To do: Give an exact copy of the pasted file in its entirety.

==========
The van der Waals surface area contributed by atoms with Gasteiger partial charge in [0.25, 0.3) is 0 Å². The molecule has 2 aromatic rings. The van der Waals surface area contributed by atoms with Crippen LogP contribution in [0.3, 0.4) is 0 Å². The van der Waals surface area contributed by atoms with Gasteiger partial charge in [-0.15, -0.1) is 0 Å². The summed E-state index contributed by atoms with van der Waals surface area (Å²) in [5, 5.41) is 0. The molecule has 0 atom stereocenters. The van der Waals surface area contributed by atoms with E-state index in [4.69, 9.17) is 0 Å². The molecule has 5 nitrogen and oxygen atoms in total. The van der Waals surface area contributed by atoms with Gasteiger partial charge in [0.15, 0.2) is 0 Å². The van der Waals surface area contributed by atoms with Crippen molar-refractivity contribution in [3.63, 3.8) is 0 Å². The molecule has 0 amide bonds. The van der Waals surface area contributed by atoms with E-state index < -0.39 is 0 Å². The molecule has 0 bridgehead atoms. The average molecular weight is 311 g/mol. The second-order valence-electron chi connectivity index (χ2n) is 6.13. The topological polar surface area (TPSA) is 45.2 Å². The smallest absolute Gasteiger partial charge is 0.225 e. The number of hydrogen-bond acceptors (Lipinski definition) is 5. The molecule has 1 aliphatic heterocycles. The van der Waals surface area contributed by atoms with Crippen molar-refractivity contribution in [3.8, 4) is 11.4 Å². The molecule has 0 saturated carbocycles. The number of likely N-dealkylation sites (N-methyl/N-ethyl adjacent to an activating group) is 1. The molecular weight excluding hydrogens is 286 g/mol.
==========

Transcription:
The van der Waals surface area contributed by atoms with Gasteiger partial charge in [0.25, 0.3) is 0 Å². The molecule has 2 aromatic rings. The van der Waals surface area contributed by atoms with Crippen LogP contribution in [0.3, 0.4) is 0 Å². The van der Waals surface area contributed by atoms with Gasteiger partial charge in [-0.15, -0.1) is 0 Å². The summed E-state index contributed by atoms with van der Waals surface area (Å²) in [5, 5.41) is 0. The molecule has 0 atom stereocenters. The van der Waals surface area contributed by atoms with E-state index in [4.69, 9.17) is 0 Å². The molecule has 5 nitrogen and oxygen atoms in total. The van der Waals surface area contributed by atoms with Gasteiger partial charge in [0.15, 0.2) is 0 Å². The van der Waals surface area contributed by atoms with Crippen molar-refractivity contribution in [3.63, 3.8) is 0 Å². The molecule has 0 amide bonds. The van der Waals surface area contributed by atoms with E-state index < -0.39 is 0 Å². The molecule has 0 bridgehead atoms. The average molecular weight is 311 g/mol. The second-order valence-electron chi connectivity index (χ2n) is 6.13. The topological polar surface area (TPSA) is 45.2 Å². The smallest absolute Gasteiger partial charge is 0.225 e. The number of hydrogen-bond acceptors (Lipinski definition) is 5. The molecule has 1 aliphatic heterocycles. The van der Waals surface area contributed by atoms with Crippen molar-refractivity contribution in [3.8, 4) is 11.4 Å². The molecule has 0 saturated carbocycles. The number of likely N-dealkylation sites (N-methyl/N-ethyl adjacent to an activating group) is 1. The molecular weight excluding hydrogens is 286 g/mol.